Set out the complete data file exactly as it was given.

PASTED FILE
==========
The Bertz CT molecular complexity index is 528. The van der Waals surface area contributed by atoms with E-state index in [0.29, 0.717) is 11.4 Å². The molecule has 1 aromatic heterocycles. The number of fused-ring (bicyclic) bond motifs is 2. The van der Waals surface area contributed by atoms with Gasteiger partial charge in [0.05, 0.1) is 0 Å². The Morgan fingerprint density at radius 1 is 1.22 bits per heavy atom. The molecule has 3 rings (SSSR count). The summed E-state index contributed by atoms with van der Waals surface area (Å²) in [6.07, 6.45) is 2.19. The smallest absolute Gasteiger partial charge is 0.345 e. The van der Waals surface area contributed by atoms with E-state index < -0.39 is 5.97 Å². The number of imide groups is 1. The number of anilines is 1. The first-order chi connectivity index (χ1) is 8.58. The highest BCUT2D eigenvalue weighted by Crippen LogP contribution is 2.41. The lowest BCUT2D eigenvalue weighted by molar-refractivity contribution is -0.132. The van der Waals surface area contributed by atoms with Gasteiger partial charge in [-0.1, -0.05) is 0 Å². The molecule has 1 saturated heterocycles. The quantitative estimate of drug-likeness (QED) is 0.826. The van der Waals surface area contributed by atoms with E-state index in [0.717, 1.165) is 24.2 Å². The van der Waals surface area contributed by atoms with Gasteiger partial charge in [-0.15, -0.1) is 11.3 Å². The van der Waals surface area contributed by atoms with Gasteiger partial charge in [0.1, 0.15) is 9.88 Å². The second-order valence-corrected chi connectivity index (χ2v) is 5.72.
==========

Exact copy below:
The Bertz CT molecular complexity index is 528. The van der Waals surface area contributed by atoms with E-state index in [0.29, 0.717) is 11.4 Å². The molecule has 1 aromatic heterocycles. The number of fused-ring (bicyclic) bond motifs is 2. The van der Waals surface area contributed by atoms with Gasteiger partial charge in [0.05, 0.1) is 0 Å². The Morgan fingerprint density at radius 1 is 1.22 bits per heavy atom. The molecule has 3 rings (SSSR count). The summed E-state index contributed by atoms with van der Waals surface area (Å²) in [6.07, 6.45) is 2.19. The smallest absolute Gasteiger partial charge is 0.345 e. The van der Waals surface area contributed by atoms with E-state index < -0.39 is 5.97 Å². The number of imide groups is 1. The number of anilines is 1. The first-order chi connectivity index (χ1) is 8.58. The highest BCUT2D eigenvalue weighted by Crippen LogP contribution is 2.41. The lowest BCUT2D eigenvalue weighted by molar-refractivity contribution is -0.132. The van der Waals surface area contributed by atoms with Gasteiger partial charge in [-0.1, -0.05) is 0 Å². The molecule has 1 saturated heterocycles. The quantitative estimate of drug-likeness (QED) is 0.826. The van der Waals surface area contributed by atoms with E-state index in [0.717, 1.165) is 24.2 Å². The van der Waals surface area contributed by atoms with Gasteiger partial charge in [-0.15, -0.1) is 11.3 Å². The van der Waals surface area contributed by atoms with Gasteiger partial charge in [0.1, 0.15) is 9.88 Å². The second-order valence-corrected chi connectivity index (χ2v) is 5.72.